Kaempferol as a flavonoid induces osteoblastic differentiation via estrogen receptor signaling
1 Division of Life Science and Center for Chinese Medicine, State Key Laboratory of Molecular Neuroscience, The Hong Kong University of Science and Technology, Clearwater Bay, New Territories, Hong Kong SAR, China
2 Institute of Chinese Materia Medica, Shanghai University of Traditional Chinese Medicine 1200, Cailun Road, Zhangjiang Hi-Tech Park, Shanghai 201203, China
3 Molecular Cell Physiology and Endocrinology, Technische Universität Dresden, Institut für Zoologie, Professur für Molekulare Zell-physiologie und Endokrinologie, 01062 Dresden, Germany
Chinese Medicine 2012, 7:10 doi:10.1186/1749-8546-7-10Published: 30 April 2012
Flavonoids, a group of compounds mainly derived from vegetables and herbal medicines, chemically resemble estrogen and some have been used as estrogen substitutes. Kaempferol, a flavonol derived from the rhizome of Kaempferia galanga L., is a well-known phytoestrogen possessing osteogenic effects that is also found in a large number of plant foods.
The herb K. galanga is a popular traditional aromatic medicinal plant that is widely used as food spice and in medicinal industries. In the present study, both the estrogenic and osteogenic properties of kaempferol are evaluated.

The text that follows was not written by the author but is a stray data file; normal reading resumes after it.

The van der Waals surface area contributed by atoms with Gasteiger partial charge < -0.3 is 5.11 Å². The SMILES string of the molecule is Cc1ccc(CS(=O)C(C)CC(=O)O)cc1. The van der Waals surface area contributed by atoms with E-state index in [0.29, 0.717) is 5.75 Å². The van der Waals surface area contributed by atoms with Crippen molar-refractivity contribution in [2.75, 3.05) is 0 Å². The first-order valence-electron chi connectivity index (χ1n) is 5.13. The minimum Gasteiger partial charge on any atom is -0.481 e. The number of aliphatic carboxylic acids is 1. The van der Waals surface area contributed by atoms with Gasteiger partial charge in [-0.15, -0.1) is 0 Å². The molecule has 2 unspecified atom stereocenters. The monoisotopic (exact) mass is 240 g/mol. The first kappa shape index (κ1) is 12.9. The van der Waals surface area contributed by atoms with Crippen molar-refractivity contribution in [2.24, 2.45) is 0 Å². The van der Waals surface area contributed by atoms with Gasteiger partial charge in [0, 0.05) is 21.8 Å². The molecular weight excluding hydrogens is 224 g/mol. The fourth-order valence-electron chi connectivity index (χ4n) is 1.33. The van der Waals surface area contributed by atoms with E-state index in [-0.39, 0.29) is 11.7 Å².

Kaempferol was first evaluated for its estrogenic properties, including its effects on estrogen receptors. The osteogenic properties of kaempferol were further determined its induction effects on specific osteogenic enzymes and genes as well as the mineralization process in cultured rat osteoblasts.
Kaempferol activated the transcriptional activity of pERE-Luc (3.98 ± 0.31 folds at 50 μM) and induced estrogen receptor α (ERα) phosphorylation in cultured rat osteoblasts, and this ER activation was correlated with induction and associated with osteoblast differentiation biomarkers, including alkaline phosphatase activity and transcription of osteoblastic genes, e.g., type I collagen, osteonectin, osteocalcin, Runx2 and osterix. Kaempferol also promoted the mineralization process of osteoblasts (4.02 ± 0.41 folds at 50 μM). ER mediation of the kaempferol-induced effects was confirmed by pretreatment of the osteoblasts with an ER antagonist, ICI 182,780, which fully blocked the induction effect.
Our results showed that kaempferol stimulates osteogenic differentiation of cultured osteoblasts by acting through the estrogen receptor signaling.